For the assay of PLC activity using PIP2 as the substrate, each PI hydrolysis assay was in a total volumn of 200 μl composed of 40 μM PI (8 nmol), 200 μM PE (40 nmol), 20,000 cpm (0.030 μCi) of [3H]PIP2, 3 mM MgCl2, 100 mM NaCl, 1 mM EGTA, 1 mM CaCl2 (free 45 μM Ca2+ in assay), 0.1 mM DTT, 50 mM HEPES buffer, pH 7.0, 1 mg/ml sodium deoxycholate. A substrate solution enough for 50 assays was prepared by drying 80 μM PIP2 (5 ml) + 400 μM PE + 1.5 μCi [3H]PIP2 under N2 before resuspending in 5 ml of 65 mM HEPES pH 7.0, 100 mM NaCl, 2 mg/ml sodium deoxycholate by sonication. A MgCl2 solution was made up of 12 mM MgCl2, 50 mM HEPES pH 7.0, 200 mM NaCl, 0.4 mM DTT. A Ca2+/EGTA solution was made up of 10 mM EGTA, 10 mM CaCl2, 50 mM HEPES pH 7.0. After mixing 50 μl MgCl2 solution, 20 μl Ca2+/EGTA, and 30 μl enzyme extract, the reaction was started by addition of 100 μl substrate solution. After incubating for 10 min at 37°C, the reaction was terminated with 0.75 ml chloroform/methanol/HCl (100:200:0.6, by volume), followed by 0.25 ml of chloroform (water saturated) and then 0.25 ml 1 N HCL containing 5 mM EGTA. After centrifugation to separate phases, 300 μl of aqueous phase was then counted in scintillation counter.
Preparation of nuclear extracts
MCF-7 cells were harvested with 0.2% trypsin and washed two times with cold PBS. The cells were suspended in buffer A (10 mM Tris/HCl, pH 7.8), 1% Nonidet P-40, 10 mM β-mercaptoethanol, 0.5 mM PMSF, 1 μg/ml aprotinin and leupeptin) for 2 min on ice. An equal volume of distilled H2O was added, and the cells were allowed to swell for 2 min. The cells were sheared by ten passages through a 22-gauge needle. The nuclei were recovered by centrifugation at 400 × g for 6 min and washed once with buffer B (10 mM Tris/HCl (pH 7.4), 2 mM MgCl2, 0.5 mM PMSF, 1 μg/ml aprotinin and leupeptin). These nuclei were sonicated 3 times for 20 seconds at an output of 1 using a probe sonicator prior to PI hydrolysis assay.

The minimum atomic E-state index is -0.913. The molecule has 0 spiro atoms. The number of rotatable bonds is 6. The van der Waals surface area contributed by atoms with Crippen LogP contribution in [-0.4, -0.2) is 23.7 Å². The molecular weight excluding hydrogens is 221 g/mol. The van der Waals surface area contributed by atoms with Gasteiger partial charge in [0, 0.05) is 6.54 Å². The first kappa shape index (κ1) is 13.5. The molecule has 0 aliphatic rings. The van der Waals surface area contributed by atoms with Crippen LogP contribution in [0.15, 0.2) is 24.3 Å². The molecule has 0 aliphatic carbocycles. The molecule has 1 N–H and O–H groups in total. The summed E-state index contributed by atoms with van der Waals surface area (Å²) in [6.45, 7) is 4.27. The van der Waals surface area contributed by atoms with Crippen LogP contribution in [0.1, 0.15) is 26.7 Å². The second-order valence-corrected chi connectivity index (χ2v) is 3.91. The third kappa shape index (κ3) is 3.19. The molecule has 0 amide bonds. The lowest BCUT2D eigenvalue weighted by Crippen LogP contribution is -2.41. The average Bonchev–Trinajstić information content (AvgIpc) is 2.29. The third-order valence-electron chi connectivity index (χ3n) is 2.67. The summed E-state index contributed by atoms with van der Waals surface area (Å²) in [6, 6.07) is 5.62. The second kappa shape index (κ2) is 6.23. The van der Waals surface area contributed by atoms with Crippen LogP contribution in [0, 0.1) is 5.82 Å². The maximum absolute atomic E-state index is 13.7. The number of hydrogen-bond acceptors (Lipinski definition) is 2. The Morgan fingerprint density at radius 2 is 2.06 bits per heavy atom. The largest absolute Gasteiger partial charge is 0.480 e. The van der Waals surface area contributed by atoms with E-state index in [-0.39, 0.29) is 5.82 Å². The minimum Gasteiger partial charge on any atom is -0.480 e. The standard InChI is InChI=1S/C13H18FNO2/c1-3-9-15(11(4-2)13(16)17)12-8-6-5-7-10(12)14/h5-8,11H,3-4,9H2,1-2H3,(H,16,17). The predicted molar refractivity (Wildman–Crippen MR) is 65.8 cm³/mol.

Northern blot, PCR and tissue array analysis
Northern hybridization was carried out to detect the expression of PLCδ4 mRNA in different normal tissues. Specifically, nylon membranes containing mRNA isolated from various human tissues and tumor cell lines (Clontech, Palo Alto, CA) and cDNAs derived from various matched tumor and normal tissues on Cancer Profiling Array I and II (Clontech, Palo Alto, CA) were hybridized in ULTRAhyb™ (Ambion, Austin, TX) with PLCδ4 (2000 bp Nhe I-Bgl II fragment from pPuroD4F) coding region cDNA fragment labeled with [α-32P]dCTP using a Strip-Ez labeling kit (Ambion, Austin, TX). To evaluate the relative abundance of full length PLCδ4 and splice variant PLCδ4b, primers, oD4_2f, 5'-AGACACGTCC CAGTCTGGAA CC-3', and oD4_2r, 5'-CTGCTTCCTC TTCCTCATAT TC-3', located upstream and downstream of the coding region for exons 7, 8, and 9 were used to detect PCR products in a Rapid-Scan™ Gene Expression Panel (OriGene, Rockville, MD) generated from cDNA samples derived from various normal human tissues. The full length PLCδ4 would generate a 800 bp product; whereas the splice variant PLCδ4b with exons 7, 8, and 9 deleted, a 300 bp product.
Preparation of siRNAs and transfections
Several siRNAs targeting PLC-δ4 (accession number BC006355) were synthesized by Dharmacon Research (Lafayette, CO). siRNAs were annealed essentially as described . The sense strands for each siRNA duplex were as follows. PLC-δ4 specific siRNA #1 beginning at nt 1612, 5'-GAGCAGAACCTTCAGAATAdTdT-3', #2 beginning at nt 457, 5'-GAGCAGGGCTTCACCATTGdTdT-3', #3 beginning at nt, 765, 5'-GGAAGGAGAAGAATTCGTAdTdT-3', #4 beginning at nt 1752, 5'-GATATCATCTTTCTCTGAAdTdT-3' and "Smart Pool" siRNAs which combined the above PLC-δ4 siRNAs #1–4. The following siRNAs were obtained from Dharmacon Research (sense strands); Lamin A/C 5'-CUGGACUUCCAGAAGAACAdTdT-3' and Non-specific Control I 5'-NNATGAACGTGAATTGCTCAA-3'. Human MCF7-PLCd4c16 breast cancer cells were grown in RPMI1640, supplemented with 10% fetal bovine serum. Cells were seeded at 60,000 cells/well in a six-well dish. These seed density resulted in 15% confluency and was optimal for transfection efficiencies and growth by 72 hrs. Cells were transfected with 27 nM siRNA in serum free Opti-MEM I using Oligofectamine (Invitrogen, Carlsbad, California). Following 4 hr incubation with siRNAs, fetal bovine serum to 2% v/v final was added. Cells were harvested and extracts prepared for Western analysis 72 hr after transfection.